Abbas Alizada, known as the “Bruce Lee of Afghanistan”, fled the Taliban regime, dreamed of visiting the city of Hong Kong and starting acting in films.
Abbas Alizada saw his first Bruce Lee movie in Afghanistan when he was eight years old. Enter the Dragon, Bruce Lee’s horror movie was his favorite action movie of all time.
His resemblance to Hong Kong-born Bruce Lee and his love of martial arts convinced him to put his energy and time into the sport. He aspired to become the Bruce Lee of Afghanistan and act in movies in Hollywood and elsewhere.
In 2014, Alizada rose to social media fame after her photos circulated on Facebook. Her striking resemblance to Lee did not go unnoticed. She later gained popularity as the Afghan Bruce Lee.
Things changed pretty quickly for Alizada. TV channels exhibited and interviewed him, and then celebrity tours of the region began. He was offered a role in Hollywood as negotiations are still ongoing. Alizada practiced for hours in a makeshift gym at his home on the outskirts of the capital, Kabul.
However, with the return of the Taliban to power in August 2021, things took a turn for the worse for movie stars and musicians. He feared for his survival and his family’s. His wife also has a brown belt in karate.
Alizada is a member of the Hazara group, one of the largest ethnic groups in Afghanistan that has long faced violence and discrimination under different regimes. Hazaras and Shias are discriminated against simply because of their religious beliefs and their different interpretations of the faith.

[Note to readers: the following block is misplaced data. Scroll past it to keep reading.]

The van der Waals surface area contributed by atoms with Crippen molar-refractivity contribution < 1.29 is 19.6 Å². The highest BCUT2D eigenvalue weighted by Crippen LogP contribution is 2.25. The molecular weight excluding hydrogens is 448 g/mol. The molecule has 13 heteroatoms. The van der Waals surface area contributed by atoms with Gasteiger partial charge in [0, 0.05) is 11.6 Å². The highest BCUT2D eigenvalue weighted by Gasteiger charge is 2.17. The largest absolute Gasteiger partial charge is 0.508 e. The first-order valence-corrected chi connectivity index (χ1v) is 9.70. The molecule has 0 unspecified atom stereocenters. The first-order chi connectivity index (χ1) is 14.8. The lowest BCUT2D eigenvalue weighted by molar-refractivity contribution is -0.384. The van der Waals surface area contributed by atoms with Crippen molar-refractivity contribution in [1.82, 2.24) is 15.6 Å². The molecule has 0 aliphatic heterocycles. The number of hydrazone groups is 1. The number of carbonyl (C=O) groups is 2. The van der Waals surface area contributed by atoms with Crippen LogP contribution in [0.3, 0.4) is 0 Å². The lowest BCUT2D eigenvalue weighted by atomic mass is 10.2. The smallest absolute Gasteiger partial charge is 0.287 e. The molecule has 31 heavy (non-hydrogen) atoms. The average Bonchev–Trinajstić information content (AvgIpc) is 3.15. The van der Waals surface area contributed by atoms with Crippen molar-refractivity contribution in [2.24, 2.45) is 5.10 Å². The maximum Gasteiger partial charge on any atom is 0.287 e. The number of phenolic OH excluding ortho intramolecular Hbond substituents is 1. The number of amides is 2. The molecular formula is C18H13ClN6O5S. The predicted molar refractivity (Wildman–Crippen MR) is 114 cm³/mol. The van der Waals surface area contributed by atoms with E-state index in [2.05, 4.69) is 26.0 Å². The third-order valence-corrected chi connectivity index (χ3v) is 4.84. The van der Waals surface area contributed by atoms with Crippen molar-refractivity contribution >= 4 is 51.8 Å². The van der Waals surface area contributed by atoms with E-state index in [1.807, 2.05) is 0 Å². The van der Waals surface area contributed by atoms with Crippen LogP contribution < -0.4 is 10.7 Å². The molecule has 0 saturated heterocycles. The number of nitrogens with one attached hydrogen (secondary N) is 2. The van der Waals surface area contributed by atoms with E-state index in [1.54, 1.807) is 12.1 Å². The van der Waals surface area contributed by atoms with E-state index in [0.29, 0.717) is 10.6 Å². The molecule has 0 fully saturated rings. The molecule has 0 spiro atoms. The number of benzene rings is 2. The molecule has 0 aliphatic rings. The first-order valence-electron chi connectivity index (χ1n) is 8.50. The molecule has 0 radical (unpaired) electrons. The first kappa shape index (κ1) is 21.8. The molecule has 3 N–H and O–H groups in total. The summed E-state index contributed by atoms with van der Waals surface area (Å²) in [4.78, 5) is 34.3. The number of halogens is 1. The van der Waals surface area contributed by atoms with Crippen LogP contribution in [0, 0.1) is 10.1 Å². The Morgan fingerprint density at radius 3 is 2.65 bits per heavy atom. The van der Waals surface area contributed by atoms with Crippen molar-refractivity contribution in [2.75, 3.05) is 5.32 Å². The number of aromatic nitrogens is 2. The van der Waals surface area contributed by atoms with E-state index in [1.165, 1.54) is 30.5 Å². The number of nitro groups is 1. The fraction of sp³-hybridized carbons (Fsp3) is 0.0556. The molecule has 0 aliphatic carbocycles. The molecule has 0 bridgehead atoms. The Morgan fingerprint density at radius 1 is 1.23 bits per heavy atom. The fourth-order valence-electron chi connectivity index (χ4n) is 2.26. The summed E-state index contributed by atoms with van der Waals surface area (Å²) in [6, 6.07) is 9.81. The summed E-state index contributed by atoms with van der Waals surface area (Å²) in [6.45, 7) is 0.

Alizada’s resemblance to Bruce Lee gave him popularity and now made him a legitimate target for the de facto authorities in Afghanistan. Meanwhile, the life of his wife was also in grave danger as the Taliban had completely erased women from the public arena.
“If I had been caught, I would have been punished,” Alizada, now 29, said by video call from the British city of Manchester, where he lives with his wife and two young children.
Alizada’s London-based lawyer, Mahtab Aziz, and a British charity helped Alizada and her family flee the war-torn country.
Alizada is being trained by Samuel Kwok, the Hong Kong-born, UK-based martial arts master taught by Ip Chun, the eldest son of Ip Man who taught Bruce Lee. Alizada’s manager, Hong Kong native Howard Lee, is seeking financial sponsorship to bring Alizada to Hong Kong, the city where Bruce Lee spent most of his life and where he died in 1973 at just 32 years old.
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